As the years went on, the pyro and bright colors stayed with Jericho, but we were exposed to a maniacal underbelly within the character, with its most polarizing moment coming at the end of his match with Shawn Michaels at WrestleMania 19 when he kicked his boyhood hero and then disgustingly pie-faced him to the ground.

This would transition to an Anton Chigurh-inspired turn that dumped gasoline on the aforementioned underbelly, resulting in the most successful run of his career that included multiple runs with the World Heavyweight Championship and iconic feuds with Michaels and Edge.

Other reincarnations of Jericho include a determined enabler of the destruction of CM Punk’s straight edge lifestyle, and a turn as sidekick to Kevin Owens that resulted in a clipboard and pen being higher on the card than the strong majority of the locker room and a “Festival of Friendship” that made Fredo Corleone’s betrayal of Michael look like a group therapy session.

Chris Jericho’s near two-decades proved him to be the antithesis of stagnancy. This trend continued into NJPW, where he has transitioned from the “Alpha” willing to do anything to keep the moniker, to a version of Jericho that would be best described as “Barnum and Bailey’s A Clockwork Orange”.

His theater of versatility remains on full display as he continues a run that ranks among the best in his career.

Versatility remains the theme as Jericho signs with All Elite Wrestling. The only difference this time around is that what should be seen in his decision is the versatility he hopes to transmit to AEW’s roster and others seeking sanctuary outside of WWE.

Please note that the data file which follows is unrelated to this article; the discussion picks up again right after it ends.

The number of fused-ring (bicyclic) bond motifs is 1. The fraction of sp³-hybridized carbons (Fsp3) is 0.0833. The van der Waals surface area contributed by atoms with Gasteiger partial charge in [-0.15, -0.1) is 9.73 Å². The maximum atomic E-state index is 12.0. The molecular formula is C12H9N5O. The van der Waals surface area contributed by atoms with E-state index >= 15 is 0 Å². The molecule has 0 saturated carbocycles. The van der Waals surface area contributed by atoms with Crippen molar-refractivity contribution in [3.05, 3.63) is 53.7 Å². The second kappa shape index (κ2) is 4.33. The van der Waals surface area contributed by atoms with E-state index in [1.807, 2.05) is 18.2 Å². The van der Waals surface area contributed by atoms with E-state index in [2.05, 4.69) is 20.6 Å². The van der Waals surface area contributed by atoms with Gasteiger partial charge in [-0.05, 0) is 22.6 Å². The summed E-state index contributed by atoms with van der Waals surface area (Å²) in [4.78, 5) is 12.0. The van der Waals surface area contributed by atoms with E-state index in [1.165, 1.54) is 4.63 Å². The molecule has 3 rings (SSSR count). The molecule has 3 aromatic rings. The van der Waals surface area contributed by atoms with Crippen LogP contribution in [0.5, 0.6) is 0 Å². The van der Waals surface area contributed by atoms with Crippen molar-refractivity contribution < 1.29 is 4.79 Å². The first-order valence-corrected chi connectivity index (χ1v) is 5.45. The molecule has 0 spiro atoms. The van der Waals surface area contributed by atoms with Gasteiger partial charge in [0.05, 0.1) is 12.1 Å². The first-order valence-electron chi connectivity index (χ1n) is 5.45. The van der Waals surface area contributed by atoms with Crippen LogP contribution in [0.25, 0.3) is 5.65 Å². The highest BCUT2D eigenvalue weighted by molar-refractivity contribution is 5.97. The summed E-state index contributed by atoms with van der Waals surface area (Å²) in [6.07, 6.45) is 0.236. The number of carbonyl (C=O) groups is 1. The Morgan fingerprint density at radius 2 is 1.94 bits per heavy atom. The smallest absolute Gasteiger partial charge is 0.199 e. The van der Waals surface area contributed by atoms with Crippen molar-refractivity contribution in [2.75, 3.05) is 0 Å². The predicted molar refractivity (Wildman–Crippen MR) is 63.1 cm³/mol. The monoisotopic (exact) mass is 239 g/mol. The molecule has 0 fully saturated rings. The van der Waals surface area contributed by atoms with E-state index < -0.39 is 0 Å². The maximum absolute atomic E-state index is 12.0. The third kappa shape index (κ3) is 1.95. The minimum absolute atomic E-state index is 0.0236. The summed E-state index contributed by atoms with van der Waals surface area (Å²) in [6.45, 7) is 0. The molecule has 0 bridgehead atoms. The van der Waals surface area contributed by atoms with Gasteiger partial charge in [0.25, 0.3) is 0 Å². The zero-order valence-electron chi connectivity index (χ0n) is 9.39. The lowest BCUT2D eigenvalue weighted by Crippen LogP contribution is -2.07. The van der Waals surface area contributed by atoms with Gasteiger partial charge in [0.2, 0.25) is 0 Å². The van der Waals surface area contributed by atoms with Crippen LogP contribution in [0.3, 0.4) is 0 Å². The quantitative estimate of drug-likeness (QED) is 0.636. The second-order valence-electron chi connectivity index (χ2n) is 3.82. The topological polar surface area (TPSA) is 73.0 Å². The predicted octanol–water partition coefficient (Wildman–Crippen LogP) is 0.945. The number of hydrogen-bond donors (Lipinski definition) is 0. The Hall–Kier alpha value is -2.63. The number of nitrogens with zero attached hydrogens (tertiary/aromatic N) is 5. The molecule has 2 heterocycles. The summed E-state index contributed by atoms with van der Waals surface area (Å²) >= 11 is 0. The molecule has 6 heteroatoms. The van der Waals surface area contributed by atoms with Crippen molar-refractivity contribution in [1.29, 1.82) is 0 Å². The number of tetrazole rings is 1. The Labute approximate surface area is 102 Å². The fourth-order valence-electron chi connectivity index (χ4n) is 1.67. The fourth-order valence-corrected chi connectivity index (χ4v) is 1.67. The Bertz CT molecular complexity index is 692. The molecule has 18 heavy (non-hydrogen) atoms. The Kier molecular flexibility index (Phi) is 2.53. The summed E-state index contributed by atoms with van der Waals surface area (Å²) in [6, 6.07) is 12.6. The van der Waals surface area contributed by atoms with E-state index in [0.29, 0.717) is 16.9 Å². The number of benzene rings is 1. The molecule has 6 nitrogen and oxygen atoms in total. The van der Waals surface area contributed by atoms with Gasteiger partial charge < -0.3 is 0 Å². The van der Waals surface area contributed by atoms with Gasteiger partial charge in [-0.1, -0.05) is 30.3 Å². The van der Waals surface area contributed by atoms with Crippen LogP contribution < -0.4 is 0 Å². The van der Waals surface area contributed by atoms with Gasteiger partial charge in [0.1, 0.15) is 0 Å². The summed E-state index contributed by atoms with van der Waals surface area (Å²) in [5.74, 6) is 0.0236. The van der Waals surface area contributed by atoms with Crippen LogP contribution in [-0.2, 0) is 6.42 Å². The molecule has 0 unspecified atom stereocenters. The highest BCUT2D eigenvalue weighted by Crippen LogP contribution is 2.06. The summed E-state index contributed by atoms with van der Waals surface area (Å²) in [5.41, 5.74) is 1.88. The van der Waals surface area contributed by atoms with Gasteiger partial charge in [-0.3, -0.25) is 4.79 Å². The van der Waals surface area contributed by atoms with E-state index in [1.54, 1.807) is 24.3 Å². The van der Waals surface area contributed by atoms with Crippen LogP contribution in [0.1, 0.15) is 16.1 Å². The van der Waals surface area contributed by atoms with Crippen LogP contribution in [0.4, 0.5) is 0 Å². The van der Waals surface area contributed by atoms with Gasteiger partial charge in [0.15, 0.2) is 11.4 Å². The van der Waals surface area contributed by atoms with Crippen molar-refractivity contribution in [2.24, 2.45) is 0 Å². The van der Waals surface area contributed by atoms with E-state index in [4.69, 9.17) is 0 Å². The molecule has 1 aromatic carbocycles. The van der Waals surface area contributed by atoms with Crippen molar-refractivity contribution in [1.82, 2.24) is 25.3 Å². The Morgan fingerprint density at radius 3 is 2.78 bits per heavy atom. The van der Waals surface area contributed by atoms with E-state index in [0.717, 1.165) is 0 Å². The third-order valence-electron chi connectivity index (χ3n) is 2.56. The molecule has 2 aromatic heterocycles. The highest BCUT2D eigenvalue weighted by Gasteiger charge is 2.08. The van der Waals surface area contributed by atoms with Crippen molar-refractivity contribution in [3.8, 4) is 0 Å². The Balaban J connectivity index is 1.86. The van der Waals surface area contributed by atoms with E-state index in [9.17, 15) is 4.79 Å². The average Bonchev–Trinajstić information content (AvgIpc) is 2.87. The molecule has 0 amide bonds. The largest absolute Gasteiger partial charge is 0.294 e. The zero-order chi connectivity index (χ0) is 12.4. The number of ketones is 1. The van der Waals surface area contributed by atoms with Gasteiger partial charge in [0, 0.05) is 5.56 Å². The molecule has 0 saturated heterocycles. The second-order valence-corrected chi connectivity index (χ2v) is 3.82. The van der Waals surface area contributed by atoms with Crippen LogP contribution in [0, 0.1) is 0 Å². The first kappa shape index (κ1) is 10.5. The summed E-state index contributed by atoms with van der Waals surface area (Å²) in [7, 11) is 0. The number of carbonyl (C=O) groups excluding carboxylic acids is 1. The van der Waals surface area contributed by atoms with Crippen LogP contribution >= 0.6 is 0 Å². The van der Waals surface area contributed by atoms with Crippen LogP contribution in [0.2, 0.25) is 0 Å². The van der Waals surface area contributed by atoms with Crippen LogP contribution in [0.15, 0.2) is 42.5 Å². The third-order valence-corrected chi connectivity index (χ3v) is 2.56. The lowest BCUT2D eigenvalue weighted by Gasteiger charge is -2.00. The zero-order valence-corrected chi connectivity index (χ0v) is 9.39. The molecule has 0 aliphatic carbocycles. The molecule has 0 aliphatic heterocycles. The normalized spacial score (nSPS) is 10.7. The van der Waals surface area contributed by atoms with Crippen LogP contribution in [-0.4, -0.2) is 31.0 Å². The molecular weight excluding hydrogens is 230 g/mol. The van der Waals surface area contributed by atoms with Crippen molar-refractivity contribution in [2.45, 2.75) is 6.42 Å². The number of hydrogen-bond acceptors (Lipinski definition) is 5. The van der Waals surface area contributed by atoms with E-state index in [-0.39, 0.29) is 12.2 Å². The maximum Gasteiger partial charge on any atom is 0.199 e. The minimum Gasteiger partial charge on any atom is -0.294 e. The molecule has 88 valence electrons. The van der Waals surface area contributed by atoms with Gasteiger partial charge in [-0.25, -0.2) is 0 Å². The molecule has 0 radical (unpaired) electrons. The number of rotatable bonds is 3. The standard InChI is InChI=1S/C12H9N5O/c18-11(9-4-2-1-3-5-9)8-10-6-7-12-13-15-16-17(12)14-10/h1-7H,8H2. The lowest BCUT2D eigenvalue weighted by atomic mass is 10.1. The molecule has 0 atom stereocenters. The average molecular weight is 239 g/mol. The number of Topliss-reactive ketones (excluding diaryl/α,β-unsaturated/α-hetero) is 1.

For years, Chris Jericho has put the beat of this own drum to the forefront creatively, and he is doing it again, this time on a more grandiose scale, helping to cultivate a company wishing to provide said sanctuary.

Again, hopefully not for the last time, Chris Jericho is extending his already-impressive wrestling portfolio in a company that will benefit from his talent, creativity, and above all else, experience in navigating through almost every single context a career in professional wrestling can provide.

This article is not intended to be a career retrospective of Chris Jericho; that has already been produced in the form of books, DVD’s, and $9.99 subscriptions. Rather, this is meant to show why he is the perfect addition.

His name brings enough value to the upstart company, but what is so much more valuable is the acquisition of a mind allergic to stagnancy and to simple acceptance of script.  The industry’s script once called for exactly what WWE may have wanted it to, which is that one has not “made it” unless they can place “WWE” on his/her resume.

Chris Jericho has proven that the interpretation of “making it” is subjective, and should probably include success running parallel with creative freedom a professional happiness.

He could have finished his career in WWE with his list and catch phrases getting pops from loyal fans every night. Instead, he chose a path that leads him to being the blueprint of success, professionally, creatively, and mentally, in the industry of professional wrestling. He chose the unfamiliar devil rather than the devil he knew in the hopes of continued reinvention.

Next: Top 5 Greatest Women’s Matches In WrestleMania History

In short, Chris Jericho’s signing with All Elite Wrestling is such a Chris Jericho thing to do.